Picture this: Your best friend has been injured in a car accident in a rural area. You manage to safely and successfully get her to the nearest rural hospital and discover that a transfer to a major trauma hospital is needed.

Within trauma medicine there is a concept called “the golden hour” — patients treated within the first hour of injury have a mortality rate of 10 percent. That jumps to 75 percent if the treatment occurs within the first eight hours. Rural patients are already at a disadvantage because of distance and terrain, but poor communication between staff at a rural hospital and staff at the trauma center can also lead to increased transfer times, and time is a critical factor in patient survivability.

The Accreditation Council for Graduate Medical Education identifies communication as one of the six core competencies that post-MD medical training students must exhibit in order to graduate. Recently a team of researchers at West Virginia University undertook an experiment to observe the effects of a one-hour addendum to the Rural Trauma Team Development Course. The addendum focuses on streamlining information transfer and quality communication between Level 3, 4, and 5 rural hospitals and Level 1 and 2 trauma medical personnel.

The Rural Trauma Team Development Course teaches health care providers at rural hospitals to identify injuries requiring transfer within the first 15 minutes and effectively communicate the key issues to the Level 1 or 2 center when they call for transfer. The WVU School of Medicine funds the course and donates its faculty time.

A recent collaboration between faculty in the Department of Communication Studies and the School of Medicine has resulted in improvements in the protocol that successfully reduces transfer times between rural facilities and larger trauma centers by 40 minutes. The improvements have been adopted as the new standard for the American College of Surgeons, an organization of over 73,000 physicians around the world. This new standard trains Level 3, 4, and 5 trauma personnel in effective and affirming communication.

Matthew M. Martin, Ph.D., professor and chair of the Department of Communication Studies; Theodore A. Avtgis, Ph.D., associate professor of communication studies and adjunct associate professor of surgery; E. Phillips Polack, M.D., clinical professor of surgery at WVU, and Daniel Rossi, D.O., a former surgical resident at WVU, found problems encountered during the patient transfer process from rural facilities to major trauma centers included hostility, condescension, and dismissive behavior. Conversely receiving level 1 and 2 trauma centers reported wasted time due to ineffective communication and extraneous information from the staff at the smaller facilities.

“Doctors and personnel at larger trauma centers were engaging in behavior that caused their counterparts at the rural facilities to become angry, defensive, and frustrated,” said Avtgis.

“They were second-guessing diagnoses and asking a number of redundant questions in ways that were adversely affecting the teamwork and coordination necessary to treat patients in effective and timely ways. Level 1 and 2 trauma center personnel were frustrated by the quality and type of information provided by their rural counterparts. The lack of mutual respect was eroding effective communication and information exchange.”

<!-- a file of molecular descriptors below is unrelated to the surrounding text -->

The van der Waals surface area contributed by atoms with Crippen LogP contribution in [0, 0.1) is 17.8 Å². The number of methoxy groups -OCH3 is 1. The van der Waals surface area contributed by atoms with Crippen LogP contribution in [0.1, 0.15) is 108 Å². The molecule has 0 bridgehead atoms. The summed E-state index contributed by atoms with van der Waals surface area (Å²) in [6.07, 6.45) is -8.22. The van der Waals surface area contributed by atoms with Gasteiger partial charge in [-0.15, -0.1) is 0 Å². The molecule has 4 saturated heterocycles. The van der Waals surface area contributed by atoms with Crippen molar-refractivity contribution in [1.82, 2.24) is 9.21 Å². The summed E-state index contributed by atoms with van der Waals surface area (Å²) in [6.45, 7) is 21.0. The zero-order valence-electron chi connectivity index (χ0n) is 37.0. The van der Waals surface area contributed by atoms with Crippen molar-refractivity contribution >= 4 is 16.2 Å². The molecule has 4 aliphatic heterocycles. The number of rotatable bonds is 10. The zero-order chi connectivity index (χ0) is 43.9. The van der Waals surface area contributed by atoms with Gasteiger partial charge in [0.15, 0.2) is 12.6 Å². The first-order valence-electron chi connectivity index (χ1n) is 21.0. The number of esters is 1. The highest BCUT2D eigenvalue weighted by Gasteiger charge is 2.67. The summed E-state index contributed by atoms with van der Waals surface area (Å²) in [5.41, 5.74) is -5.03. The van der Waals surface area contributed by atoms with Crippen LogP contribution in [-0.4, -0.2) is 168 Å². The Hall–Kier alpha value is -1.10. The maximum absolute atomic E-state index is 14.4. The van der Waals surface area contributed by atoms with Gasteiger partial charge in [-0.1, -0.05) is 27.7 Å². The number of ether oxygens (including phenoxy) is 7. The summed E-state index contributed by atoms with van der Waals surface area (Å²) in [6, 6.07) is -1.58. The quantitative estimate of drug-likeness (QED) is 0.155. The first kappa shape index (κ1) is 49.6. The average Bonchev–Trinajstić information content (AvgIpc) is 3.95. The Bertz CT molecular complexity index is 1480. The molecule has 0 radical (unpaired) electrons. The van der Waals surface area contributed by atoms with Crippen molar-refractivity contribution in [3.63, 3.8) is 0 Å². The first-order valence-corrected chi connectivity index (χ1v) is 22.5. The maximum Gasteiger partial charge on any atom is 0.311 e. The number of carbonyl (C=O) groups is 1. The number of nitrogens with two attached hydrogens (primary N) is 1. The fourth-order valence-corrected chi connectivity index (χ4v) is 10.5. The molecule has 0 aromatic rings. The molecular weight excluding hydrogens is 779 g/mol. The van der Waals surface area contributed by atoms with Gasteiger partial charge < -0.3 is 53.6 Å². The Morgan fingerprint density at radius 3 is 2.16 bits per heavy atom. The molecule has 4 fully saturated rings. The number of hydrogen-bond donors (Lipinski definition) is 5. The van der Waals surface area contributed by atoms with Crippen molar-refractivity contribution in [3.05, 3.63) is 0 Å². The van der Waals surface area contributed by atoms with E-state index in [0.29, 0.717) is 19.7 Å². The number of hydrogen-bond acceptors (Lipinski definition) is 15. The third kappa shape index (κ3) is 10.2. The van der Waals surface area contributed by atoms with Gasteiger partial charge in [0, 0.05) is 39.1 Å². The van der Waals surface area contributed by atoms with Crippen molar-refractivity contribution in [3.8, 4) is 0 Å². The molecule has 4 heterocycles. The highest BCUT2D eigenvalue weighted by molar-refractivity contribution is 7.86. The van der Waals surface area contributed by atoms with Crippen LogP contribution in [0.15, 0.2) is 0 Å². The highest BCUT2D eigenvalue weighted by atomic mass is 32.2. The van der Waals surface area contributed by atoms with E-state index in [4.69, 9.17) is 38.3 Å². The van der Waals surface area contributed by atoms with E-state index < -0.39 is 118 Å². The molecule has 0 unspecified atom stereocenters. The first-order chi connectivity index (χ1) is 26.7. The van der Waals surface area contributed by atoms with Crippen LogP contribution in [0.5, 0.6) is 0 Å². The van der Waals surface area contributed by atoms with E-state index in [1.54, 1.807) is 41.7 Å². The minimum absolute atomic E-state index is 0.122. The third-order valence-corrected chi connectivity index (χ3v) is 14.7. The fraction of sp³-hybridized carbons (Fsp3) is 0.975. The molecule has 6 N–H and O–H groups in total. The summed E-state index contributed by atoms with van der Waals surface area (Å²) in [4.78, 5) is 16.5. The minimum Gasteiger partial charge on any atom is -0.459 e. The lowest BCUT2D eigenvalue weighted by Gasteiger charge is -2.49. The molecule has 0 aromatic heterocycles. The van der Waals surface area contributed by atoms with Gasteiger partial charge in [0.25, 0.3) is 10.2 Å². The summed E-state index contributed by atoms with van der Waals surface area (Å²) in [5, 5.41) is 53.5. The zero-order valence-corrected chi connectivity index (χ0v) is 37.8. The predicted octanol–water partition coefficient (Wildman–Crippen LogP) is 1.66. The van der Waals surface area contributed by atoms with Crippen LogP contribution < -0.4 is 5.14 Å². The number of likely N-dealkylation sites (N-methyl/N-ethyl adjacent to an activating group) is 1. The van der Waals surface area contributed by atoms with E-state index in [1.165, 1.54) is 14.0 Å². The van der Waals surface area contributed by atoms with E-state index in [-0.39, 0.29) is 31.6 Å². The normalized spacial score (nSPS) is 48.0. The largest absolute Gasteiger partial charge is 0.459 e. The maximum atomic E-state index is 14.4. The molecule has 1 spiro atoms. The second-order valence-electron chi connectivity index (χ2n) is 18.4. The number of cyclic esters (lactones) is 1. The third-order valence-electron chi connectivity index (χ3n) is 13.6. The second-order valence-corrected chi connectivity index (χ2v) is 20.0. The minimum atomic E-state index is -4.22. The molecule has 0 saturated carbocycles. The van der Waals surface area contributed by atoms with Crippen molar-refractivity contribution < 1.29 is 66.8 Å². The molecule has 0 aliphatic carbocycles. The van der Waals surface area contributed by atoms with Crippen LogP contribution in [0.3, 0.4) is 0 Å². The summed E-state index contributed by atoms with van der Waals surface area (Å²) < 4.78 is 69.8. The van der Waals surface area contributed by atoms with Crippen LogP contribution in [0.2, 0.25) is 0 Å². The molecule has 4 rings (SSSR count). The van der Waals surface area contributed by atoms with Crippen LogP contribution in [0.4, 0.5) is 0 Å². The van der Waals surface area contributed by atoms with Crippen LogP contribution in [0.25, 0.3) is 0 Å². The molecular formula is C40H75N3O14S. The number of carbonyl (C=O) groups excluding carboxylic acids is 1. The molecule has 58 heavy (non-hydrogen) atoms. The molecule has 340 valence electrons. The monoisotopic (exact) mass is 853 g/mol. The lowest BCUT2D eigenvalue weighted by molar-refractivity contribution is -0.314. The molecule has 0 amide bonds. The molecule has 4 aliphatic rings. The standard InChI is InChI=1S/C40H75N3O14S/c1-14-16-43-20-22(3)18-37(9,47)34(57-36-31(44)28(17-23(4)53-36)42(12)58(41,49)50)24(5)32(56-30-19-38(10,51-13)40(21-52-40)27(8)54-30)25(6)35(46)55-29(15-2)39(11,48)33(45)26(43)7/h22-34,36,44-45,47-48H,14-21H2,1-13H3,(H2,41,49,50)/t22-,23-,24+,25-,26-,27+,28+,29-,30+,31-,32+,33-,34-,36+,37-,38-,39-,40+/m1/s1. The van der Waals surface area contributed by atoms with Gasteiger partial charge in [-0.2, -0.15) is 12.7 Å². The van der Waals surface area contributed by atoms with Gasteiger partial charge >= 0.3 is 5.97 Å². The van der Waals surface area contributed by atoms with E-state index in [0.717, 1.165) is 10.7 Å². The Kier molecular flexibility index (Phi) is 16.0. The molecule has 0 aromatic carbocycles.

Avtgis and Martin attribute this type of breakdown to the tendency for relational and personality factors of the healthcare team to adversely influence efficient and effective information transfer. They say that the same types of breakdowns can happen in any organization.

“You can have the best and most highly trained medical personnel out there, but transfer is about logistics, it’s about communication. That is why this multidisciplinary approach gets results. It combines excellent medical care with excellent communication,” said Avtgis.

To address a breakdown, Polack administered communication training, designed by Martin and Avtgis, to personnel in Level 3, 4, and 5 medical facilities throughout West Virginia. The training consists of a 30-minute lecture on communication competence and 30 minutes of role playing with the participants. The team found that the communication training significantly reduced the amount of time it took the smaller hospitals to decide to transfer a patient, the time it took for a transfer squad to arrive, and the number of squads contacted before finding one to transfer the patient.

Facilities with no RTTDC training had a 77 minute transfer time, facilities with the medical portion of the training showed a 67 minute transfer time. Those with both the medical and the communication training showed a 37 minute transfer time.

“Hospitals can spend enormous amounts of money on technology to reduce transfer times with limited success. By focusing on concise and competent communication we have an inexpensive and incredibly effective training which based on our findings, yields benefits for both the patient and healthcare practitioners,” said Martin.

“West Virginia University is consistently the benchmark of excellence and an incubator for unique and effective solutions in the area of rural medicine and health communication. Adoption of this new protocol by ACS is yet another indication that the collaborative academic work done at WVU saves lives and improves communities.”



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